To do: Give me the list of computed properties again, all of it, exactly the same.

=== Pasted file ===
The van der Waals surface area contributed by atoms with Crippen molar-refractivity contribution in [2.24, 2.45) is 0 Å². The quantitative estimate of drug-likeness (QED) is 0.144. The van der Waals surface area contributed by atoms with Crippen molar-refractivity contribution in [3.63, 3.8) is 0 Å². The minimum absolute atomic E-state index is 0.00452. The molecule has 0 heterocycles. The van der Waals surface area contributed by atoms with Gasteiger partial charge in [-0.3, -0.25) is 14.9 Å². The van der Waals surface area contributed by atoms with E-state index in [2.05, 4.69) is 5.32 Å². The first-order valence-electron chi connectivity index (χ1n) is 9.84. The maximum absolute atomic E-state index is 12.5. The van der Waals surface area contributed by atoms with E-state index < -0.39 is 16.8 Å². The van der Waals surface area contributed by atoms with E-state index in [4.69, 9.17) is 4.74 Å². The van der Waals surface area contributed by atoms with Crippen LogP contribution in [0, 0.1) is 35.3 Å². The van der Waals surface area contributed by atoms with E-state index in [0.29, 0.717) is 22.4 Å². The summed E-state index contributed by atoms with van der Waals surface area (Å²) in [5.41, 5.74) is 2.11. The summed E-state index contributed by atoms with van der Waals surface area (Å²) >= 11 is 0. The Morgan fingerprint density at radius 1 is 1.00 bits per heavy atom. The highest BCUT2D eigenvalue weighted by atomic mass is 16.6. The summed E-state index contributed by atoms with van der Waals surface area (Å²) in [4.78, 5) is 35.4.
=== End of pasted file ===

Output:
The van der Waals surface area contributed by atoms with Crippen molar-refractivity contribution in [2.24, 2.45) is 0 Å². The quantitative estimate of drug-likeness (QED) is 0.144. The van der Waals surface area contributed by atoms with Crippen molar-refractivity contribution in [3.63, 3.8) is 0 Å². The minimum absolute atomic E-state index is 0.00452. The molecule has 0 heterocycles. The van der Waals surface area contributed by atoms with Gasteiger partial charge in [-0.3, -0.25) is 14.9 Å². The van der Waals surface area contributed by atoms with E-state index in [2.05, 4.69) is 5.32 Å². The first-order valence-electron chi connectivity index (χ1n) is 9.84. The maximum absolute atomic E-state index is 12.5. The van der Waals surface area contributed by atoms with E-state index < -0.39 is 16.8 Å². The van der Waals surface area contributed by atoms with E-state index in [4.69, 9.17) is 4.74 Å². The van der Waals surface area contributed by atoms with Crippen LogP contribution in [0, 0.1) is 35.3 Å². The van der Waals surface area contributed by atoms with E-state index in [0.29, 0.717) is 22.4 Å². The summed E-state index contributed by atoms with van der Waals surface area (Å²) in [5.41, 5.74) is 2.11. The summed E-state index contributed by atoms with van der Waals surface area (Å²) >= 11 is 0. The Morgan fingerprint density at radius 1 is 1.00 bits per heavy atom. The highest BCUT2D eigenvalue weighted by atomic mass is 16.6. The summed E-state index contributed by atoms with van der Waals surface area (Å²) in [4.78, 5) is 35.4.